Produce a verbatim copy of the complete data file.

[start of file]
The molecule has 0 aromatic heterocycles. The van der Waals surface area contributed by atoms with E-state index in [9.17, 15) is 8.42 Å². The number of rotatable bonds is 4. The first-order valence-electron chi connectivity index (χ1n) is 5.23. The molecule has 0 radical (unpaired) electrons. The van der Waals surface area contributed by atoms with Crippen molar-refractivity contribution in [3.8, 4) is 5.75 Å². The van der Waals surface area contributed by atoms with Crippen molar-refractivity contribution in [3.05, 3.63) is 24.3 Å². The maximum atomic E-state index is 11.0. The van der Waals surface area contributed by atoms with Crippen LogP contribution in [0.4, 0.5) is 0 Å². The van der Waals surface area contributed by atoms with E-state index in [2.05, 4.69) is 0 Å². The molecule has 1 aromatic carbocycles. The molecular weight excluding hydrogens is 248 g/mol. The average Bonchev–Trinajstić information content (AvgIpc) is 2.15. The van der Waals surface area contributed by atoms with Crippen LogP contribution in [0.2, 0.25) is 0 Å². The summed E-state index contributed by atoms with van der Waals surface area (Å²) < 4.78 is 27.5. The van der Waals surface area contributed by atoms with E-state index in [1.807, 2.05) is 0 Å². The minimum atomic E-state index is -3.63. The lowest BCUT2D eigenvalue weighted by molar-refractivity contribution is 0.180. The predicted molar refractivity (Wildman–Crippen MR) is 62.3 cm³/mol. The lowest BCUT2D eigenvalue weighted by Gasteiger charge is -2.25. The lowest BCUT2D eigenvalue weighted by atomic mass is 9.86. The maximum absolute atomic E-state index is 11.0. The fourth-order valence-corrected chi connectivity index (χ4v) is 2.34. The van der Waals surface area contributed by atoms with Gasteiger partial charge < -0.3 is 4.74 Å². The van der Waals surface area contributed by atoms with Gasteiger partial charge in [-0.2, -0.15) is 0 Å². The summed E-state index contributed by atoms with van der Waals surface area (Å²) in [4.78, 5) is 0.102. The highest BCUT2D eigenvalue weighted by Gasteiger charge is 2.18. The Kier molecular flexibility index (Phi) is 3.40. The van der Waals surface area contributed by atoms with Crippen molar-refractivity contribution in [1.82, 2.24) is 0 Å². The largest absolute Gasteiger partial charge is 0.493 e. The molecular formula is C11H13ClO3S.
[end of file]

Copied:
The molecule has 0 aromatic heterocycles. The van der Waals surface area contributed by atoms with E-state index in [9.17, 15) is 8.42 Å². The number of rotatable bonds is 4. The first-order valence-electron chi connectivity index (χ1n) is 5.23. The molecule has 0 radical (unpaired) electrons. The van der Waals surface area contributed by atoms with Crippen molar-refractivity contribution in [3.8, 4) is 5.75 Å². The van der Waals surface area contributed by atoms with Crippen molar-refractivity contribution in [3.05, 3.63) is 24.3 Å². The maximum atomic E-state index is 11.0. The van der Waals surface area contributed by atoms with Crippen LogP contribution in [0.4, 0.5) is 0 Å². The van der Waals surface area contributed by atoms with E-state index in [2.05, 4.69) is 0 Å². The molecule has 1 aromatic carbocycles. The molecular weight excluding hydrogens is 248 g/mol. The average Bonchev–Trinajstić information content (AvgIpc) is 2.15. The van der Waals surface area contributed by atoms with Crippen LogP contribution in [0.2, 0.25) is 0 Å². The summed E-state index contributed by atoms with van der Waals surface area (Å²) < 4.78 is 27.5. The van der Waals surface area contributed by atoms with E-state index in [1.807, 2.05) is 0 Å². The minimum atomic E-state index is -3.63. The lowest BCUT2D eigenvalue weighted by molar-refractivity contribution is 0.180. The predicted molar refractivity (Wildman–Crippen MR) is 62.3 cm³/mol. The lowest BCUT2D eigenvalue weighted by Gasteiger charge is -2.25. The lowest BCUT2D eigenvalue weighted by atomic mass is 9.86. The maximum absolute atomic E-state index is 11.0. The fourth-order valence-corrected chi connectivity index (χ4v) is 2.34. The van der Waals surface area contributed by atoms with Gasteiger partial charge < -0.3 is 4.74 Å². The van der Waals surface area contributed by atoms with Gasteiger partial charge in [-0.2, -0.15) is 0 Å². The summed E-state index contributed by atoms with van der Waals surface area (Å²) in [4.78, 5) is 0.102. The highest BCUT2D eigenvalue weighted by Gasteiger charge is 2.18. The Kier molecular flexibility index (Phi) is 3.40. The van der Waals surface area contributed by atoms with Crippen molar-refractivity contribution in [1.82, 2.24) is 0 Å². The largest absolute Gasteiger partial charge is 0.493 e. The molecular formula is C11H13ClO3S.